The follow up technique will increase the probability that learning and behavior changes will "stick" back on the job. These techniques are easy to use, don't require large amounts of time or organizational integration and cost very little. They can be added on to existing training or designed with new training.
On the whole, follow–up action is required to ensure implementation of evaluation report at every stage of training.
Q) Importance of Training and Development
Training and development programmes help remove performance deficiencies in employees. This is particularly true when
(1) The deficiency is caused by a lack of ability rather than a lack of motivation to perform
(2) The individual(s) have the aptitude and motivation needed to learn to do the job better, and
(3) Supervisors and peers are supportive of the desired behaviors.
There is greater stability, flexibility and capacity for growth in an organization. Training contributes to employee stability in at least two ways. Employees become efficient after undergoing training. Efficient employees contribute to the growth of the organization. Growth renders stability to the work force. Further, trained employees tend to stay with the organization. They seldom leave the company. Training makes the employees versatile in operations. All rounder can be transferred to any job. Flexibility is therefore ensured. Growth indicates prosperity, which is reflected in increased profits from year to year. Nobody else but well trained employees can contribute to the prosperity of an organization.
Accidents, scrap and damage to machinery and equipment can be avoided or minimized through training. Even dissatisfaction, complaints, absenteeism, and turnover can be reduced if employees are trained well.
Future need of employees will be met through training and development programmes. Organizations take fresh diploma holders or graduates as apprentices or management trainees. They are absorbed after course completion. Training serves as an effective source of recruitment. Training and development is an investment in human resources with a promise and it serves as an effective source of recruitment. Training and development is an investment in HR with a promise of better returns in future.
A company’s training and development pays dividends to the employee and the organization. Though no single training programme yields all the benefits, the organization which devotes itself to training and development enhances its HR capabilities and strengthens its competitive edge. At the same time, the employee’s personal and career goals are furthered, generally adding to his or her abilities and value to the employer. Ultimately, the objectives of the HR department are also furthered.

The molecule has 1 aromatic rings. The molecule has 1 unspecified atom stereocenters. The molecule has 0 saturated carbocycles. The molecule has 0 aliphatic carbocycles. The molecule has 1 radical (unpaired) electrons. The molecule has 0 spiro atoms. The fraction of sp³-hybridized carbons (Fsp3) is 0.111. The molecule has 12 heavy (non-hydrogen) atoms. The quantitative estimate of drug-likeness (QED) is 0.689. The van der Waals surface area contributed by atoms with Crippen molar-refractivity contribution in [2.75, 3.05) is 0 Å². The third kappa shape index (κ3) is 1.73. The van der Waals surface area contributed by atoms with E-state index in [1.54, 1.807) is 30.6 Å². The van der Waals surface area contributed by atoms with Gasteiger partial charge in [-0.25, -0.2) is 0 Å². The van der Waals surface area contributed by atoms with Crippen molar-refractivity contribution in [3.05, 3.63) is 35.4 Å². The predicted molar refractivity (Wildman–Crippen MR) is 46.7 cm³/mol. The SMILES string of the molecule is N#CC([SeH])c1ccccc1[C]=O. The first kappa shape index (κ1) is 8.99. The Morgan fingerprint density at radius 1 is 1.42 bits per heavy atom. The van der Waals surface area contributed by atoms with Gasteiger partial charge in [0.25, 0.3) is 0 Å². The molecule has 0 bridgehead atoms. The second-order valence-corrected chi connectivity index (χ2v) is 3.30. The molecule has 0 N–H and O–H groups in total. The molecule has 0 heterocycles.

How to identify training needs?
Needs assessment diagnoses present problems and future challenges to be met through training and development. Organizations spend vast sums of money (usually as a percentage on turnover) on training and development. Before committing such huge resources, organizations would do well to assess the training needs of their employees. Organizations that implement training programmes without conducting needs assessment may be making errors. For ex- ample, a needs assessment exercise might reveal that less costly interventions (e.g. selection, compensation package, job redesign) could be used in lieu of training. Needs assessment occurs at two levels group and individual. An individual obviously needs training when his or her performance falls short of standards, that is, when there is performance deficiency. Inadequacy in performance may be due to lack of skill or knowledge or any other problem. The problem of performance deficiency caused by absence of skills or knowledge can be remedied by training. Faulty selection, poor job design, uninspiring supervision or some personal problem may also result in poor performance. Transfer, job redesign, improving quality of supervision, or discharge will solve the problem. Figure illustrates the assessment of individual training needs and remedial measures.
Assessment of training needs must also focus on anticipated skills of an employee. Technology changes fast and new technology demands new skills. It is necessary that the employee be trained to acquire new skills. This will help him/her to progress in his or her career path. Training and development is essential to prepare the employee to handle more challenging tasks. Deputation to a part-time MBA programme is ideal to train and develop such employees. Individuals may also require new skills because of possible job transfers. Although job transfers are common as organizational personnel demands vary, .hey do not necessarily require elaborate training efforts. Employees commonly require only an orientation to new facilities and jobs. Recently, however, economic forces have necessitated significant retraining efforts in order to assure continued employment for many individuals. Jobs have disappeared as technology, foreign competition, and the force of supply and demand are changing the face of our industry.
Assessment of training needs occurs at the group level too. Any change in the organization’s strategy necessitates training of groups of employees. For example, when the organization decides to introduce a new line of products, sales personnel and production workers have to be trained to produce, sell and service the new products. Training can also be used when high scrap or accident rates, low morale and motivation, or other problems are diagnosed. Although training is not a cure-all, such undesirable happenings reflect poorly trained work force.
Needs Assessment Methods: How are training needs assessed? Several methods are available for the purpose. As shown in Fig. 9.4, some are useful for organizational-level needs assessment and others for individual needs assessment.